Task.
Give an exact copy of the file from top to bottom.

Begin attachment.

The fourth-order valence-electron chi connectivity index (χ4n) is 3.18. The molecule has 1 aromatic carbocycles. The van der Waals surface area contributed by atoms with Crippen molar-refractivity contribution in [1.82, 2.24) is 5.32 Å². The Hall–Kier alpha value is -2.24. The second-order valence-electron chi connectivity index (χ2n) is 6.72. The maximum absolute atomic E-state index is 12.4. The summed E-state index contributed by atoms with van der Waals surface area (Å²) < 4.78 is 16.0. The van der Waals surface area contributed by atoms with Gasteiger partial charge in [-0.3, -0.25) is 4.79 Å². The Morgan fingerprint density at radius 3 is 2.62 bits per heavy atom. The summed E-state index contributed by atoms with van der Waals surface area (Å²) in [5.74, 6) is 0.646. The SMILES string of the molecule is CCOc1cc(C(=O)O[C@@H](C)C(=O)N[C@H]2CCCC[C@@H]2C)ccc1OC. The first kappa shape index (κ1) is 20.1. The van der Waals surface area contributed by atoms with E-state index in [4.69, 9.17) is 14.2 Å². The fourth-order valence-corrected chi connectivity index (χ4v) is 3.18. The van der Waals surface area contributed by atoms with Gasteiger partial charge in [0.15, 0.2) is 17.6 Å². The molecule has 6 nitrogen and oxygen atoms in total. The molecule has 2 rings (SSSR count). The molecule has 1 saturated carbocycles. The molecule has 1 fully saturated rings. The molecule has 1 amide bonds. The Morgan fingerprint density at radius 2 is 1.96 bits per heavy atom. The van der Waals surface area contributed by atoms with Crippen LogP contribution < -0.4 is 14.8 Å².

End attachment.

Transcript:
The fourth-order valence-electron chi connectivity index (χ4n) is 3.18. The molecule has 1 aromatic carbocycles. The van der Waals surface area contributed by atoms with Crippen molar-refractivity contribution in [1.82, 2.24) is 5.32 Å². The Hall–Kier alpha value is -2.24. The second-order valence-electron chi connectivity index (χ2n) is 6.72. The maximum absolute atomic E-state index is 12.4. The summed E-state index contributed by atoms with van der Waals surface area (Å²) < 4.78 is 16.0. The van der Waals surface area contributed by atoms with Gasteiger partial charge in [-0.3, -0.25) is 4.79 Å². The Morgan fingerprint density at radius 3 is 2.62 bits per heavy atom. The summed E-state index contributed by atoms with van der Waals surface area (Å²) in [5.74, 6) is 0.646. The SMILES string of the molecule is CCOc1cc(C(=O)O[C@@H](C)C(=O)N[C@H]2CCCC[C@@H]2C)ccc1OC. The first kappa shape index (κ1) is 20.1. The van der Waals surface area contributed by atoms with E-state index in [4.69, 9.17) is 14.2 Å². The fourth-order valence-corrected chi connectivity index (χ4v) is 3.18. The van der Waals surface area contributed by atoms with Gasteiger partial charge in [0.15, 0.2) is 17.6 Å². The molecule has 6 nitrogen and oxygen atoms in total. The molecule has 2 rings (SSSR count). The molecule has 1 saturated carbocycles. The molecule has 1 fully saturated rings. The molecule has 1 amide bonds. The Morgan fingerprint density at radius 2 is 1.96 bits per heavy atom. The van der Waals surface area contributed by atoms with Crippen LogP contribution < -0.4 is 14.8 Å².